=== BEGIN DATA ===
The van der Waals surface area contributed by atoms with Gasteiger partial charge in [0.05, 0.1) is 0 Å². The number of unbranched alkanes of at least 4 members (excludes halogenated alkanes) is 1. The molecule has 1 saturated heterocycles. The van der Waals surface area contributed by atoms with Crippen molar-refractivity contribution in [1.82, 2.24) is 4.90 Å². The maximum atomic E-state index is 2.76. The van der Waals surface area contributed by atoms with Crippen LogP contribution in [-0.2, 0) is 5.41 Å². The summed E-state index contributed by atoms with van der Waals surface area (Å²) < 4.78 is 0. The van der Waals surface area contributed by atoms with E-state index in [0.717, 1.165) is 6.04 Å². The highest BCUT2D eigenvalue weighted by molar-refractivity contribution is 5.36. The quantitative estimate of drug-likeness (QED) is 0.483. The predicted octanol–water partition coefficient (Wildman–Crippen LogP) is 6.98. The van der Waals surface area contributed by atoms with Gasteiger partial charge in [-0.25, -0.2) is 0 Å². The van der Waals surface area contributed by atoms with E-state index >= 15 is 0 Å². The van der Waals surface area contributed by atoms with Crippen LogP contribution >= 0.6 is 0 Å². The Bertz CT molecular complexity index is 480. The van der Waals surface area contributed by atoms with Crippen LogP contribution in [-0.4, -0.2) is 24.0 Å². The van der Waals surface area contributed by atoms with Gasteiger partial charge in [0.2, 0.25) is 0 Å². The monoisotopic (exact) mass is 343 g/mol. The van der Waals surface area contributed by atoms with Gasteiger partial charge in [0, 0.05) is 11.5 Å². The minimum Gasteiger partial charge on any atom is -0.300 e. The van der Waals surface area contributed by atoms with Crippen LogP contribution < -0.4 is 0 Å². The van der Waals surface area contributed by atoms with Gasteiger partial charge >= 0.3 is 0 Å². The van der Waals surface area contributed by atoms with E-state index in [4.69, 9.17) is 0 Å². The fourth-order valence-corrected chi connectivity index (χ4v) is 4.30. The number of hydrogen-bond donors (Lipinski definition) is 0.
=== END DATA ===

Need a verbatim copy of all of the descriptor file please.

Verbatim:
The van der Waals surface area contributed by atoms with Gasteiger partial charge in [0.05, 0.1) is 0 Å². The number of unbranched alkanes of at least 4 members (excludes halogenated alkanes) is 1. The molecule has 1 saturated heterocycles. The van der Waals surface area contributed by atoms with Crippen molar-refractivity contribution in [1.82, 2.24) is 4.90 Å². The maximum atomic E-state index is 2.76. The van der Waals surface area contributed by atoms with Crippen LogP contribution in [-0.2, 0) is 5.41 Å². The summed E-state index contributed by atoms with van der Waals surface area (Å²) < 4.78 is 0. The van der Waals surface area contributed by atoms with E-state index in [0.717, 1.165) is 6.04 Å². The highest BCUT2D eigenvalue weighted by molar-refractivity contribution is 5.36. The quantitative estimate of drug-likeness (QED) is 0.483. The predicted octanol–water partition coefficient (Wildman–Crippen LogP) is 6.98. The van der Waals surface area contributed by atoms with Gasteiger partial charge in [-0.25, -0.2) is 0 Å². The van der Waals surface area contributed by atoms with E-state index >= 15 is 0 Å². The van der Waals surface area contributed by atoms with Crippen LogP contribution >= 0.6 is 0 Å². The Bertz CT molecular complexity index is 480. The van der Waals surface area contributed by atoms with Crippen LogP contribution in [-0.4, -0.2) is 24.0 Å². The van der Waals surface area contributed by atoms with Gasteiger partial charge in [0.2, 0.25) is 0 Å². The monoisotopic (exact) mass is 343 g/mol. The van der Waals surface area contributed by atoms with Gasteiger partial charge in [0, 0.05) is 11.5 Å². The minimum Gasteiger partial charge on any atom is -0.300 e. The van der Waals surface area contributed by atoms with Crippen LogP contribution < -0.4 is 0 Å². The van der Waals surface area contributed by atoms with Gasteiger partial charge >= 0.3 is 0 Å². The van der Waals surface area contributed by atoms with E-state index in [4.69, 9.17) is 0 Å². The fourth-order valence-corrected chi connectivity index (χ4v) is 4.30. The number of hydrogen-bond donors (Lipinski definition) is 0.